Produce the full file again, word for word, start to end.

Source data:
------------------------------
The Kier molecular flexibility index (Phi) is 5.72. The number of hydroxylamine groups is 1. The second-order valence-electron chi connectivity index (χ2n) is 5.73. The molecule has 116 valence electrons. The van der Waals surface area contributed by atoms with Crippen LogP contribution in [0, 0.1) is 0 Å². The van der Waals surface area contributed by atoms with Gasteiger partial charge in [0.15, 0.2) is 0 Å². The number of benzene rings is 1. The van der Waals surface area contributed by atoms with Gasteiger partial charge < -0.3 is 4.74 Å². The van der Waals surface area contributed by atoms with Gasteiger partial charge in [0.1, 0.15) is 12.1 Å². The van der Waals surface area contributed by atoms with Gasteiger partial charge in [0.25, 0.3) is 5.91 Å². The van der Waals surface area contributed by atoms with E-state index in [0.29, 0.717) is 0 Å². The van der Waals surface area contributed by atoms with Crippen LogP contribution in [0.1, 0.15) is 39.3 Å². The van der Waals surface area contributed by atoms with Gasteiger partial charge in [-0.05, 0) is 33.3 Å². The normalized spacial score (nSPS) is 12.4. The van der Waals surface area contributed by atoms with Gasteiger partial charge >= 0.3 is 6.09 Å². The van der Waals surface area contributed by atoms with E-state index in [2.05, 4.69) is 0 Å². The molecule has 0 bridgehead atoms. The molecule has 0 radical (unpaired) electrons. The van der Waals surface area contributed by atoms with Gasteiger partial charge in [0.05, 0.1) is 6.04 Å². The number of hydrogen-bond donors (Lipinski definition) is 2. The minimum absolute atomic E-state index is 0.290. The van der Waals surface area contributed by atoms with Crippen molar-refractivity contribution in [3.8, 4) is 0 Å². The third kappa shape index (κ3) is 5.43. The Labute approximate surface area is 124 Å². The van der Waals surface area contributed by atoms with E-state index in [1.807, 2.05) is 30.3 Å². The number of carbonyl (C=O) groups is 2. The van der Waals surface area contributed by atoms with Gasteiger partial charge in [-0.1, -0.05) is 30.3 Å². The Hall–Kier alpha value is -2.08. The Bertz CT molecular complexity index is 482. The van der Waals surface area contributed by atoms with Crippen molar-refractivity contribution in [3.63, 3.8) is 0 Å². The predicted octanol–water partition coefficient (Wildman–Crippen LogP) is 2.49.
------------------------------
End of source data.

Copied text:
The Kier molecular flexibility index (Phi) is 5.72. The number of hydroxylamine groups is 1. The second-order valence-electron chi connectivity index (χ2n) is 5.73. The molecule has 116 valence electrons. The van der Waals surface area contributed by atoms with Crippen LogP contribution in [0, 0.1) is 0 Å². The van der Waals surface area contributed by atoms with Gasteiger partial charge in [0.15, 0.2) is 0 Å². The number of benzene rings is 1. The van der Waals surface area contributed by atoms with Gasteiger partial charge < -0.3 is 4.74 Å². The van der Waals surface area contributed by atoms with Gasteiger partial charge in [0.1, 0.15) is 12.1 Å². The van der Waals surface area contributed by atoms with Gasteiger partial charge in [0.25, 0.3) is 5.91 Å². The van der Waals surface area contributed by atoms with E-state index in [0.29, 0.717) is 0 Å². The van der Waals surface area contributed by atoms with Crippen LogP contribution in [0.1, 0.15) is 39.3 Å². The van der Waals surface area contributed by atoms with Gasteiger partial charge in [-0.05, 0) is 33.3 Å². The normalized spacial score (nSPS) is 12.4. The van der Waals surface area contributed by atoms with Gasteiger partial charge >= 0.3 is 6.09 Å². The van der Waals surface area contributed by atoms with E-state index in [2.05, 4.69) is 0 Å². The molecule has 0 bridgehead atoms. The molecule has 0 radical (unpaired) electrons. The van der Waals surface area contributed by atoms with Gasteiger partial charge in [0.05, 0.1) is 6.04 Å². The number of hydrogen-bond donors (Lipinski definition) is 2. The minimum absolute atomic E-state index is 0.290. The van der Waals surface area contributed by atoms with Crippen molar-refractivity contribution in [3.8, 4) is 0 Å². The third kappa shape index (κ3) is 5.43. The Labute approximate surface area is 124 Å². The van der Waals surface area contributed by atoms with E-state index in [1.807, 2.05) is 30.3 Å². The number of carbonyl (C=O) groups is 2. The van der Waals surface area contributed by atoms with Gasteiger partial charge in [-0.1, -0.05) is 30.3 Å². The Hall–Kier alpha value is -2.08. The Bertz CT molecular complexity index is 482. The van der Waals surface area contributed by atoms with Crippen molar-refractivity contribution in [3.63, 3.8) is 0 Å². The predicted octanol–water partition coefficient (Wildman–Crippen LogP) is 2.49.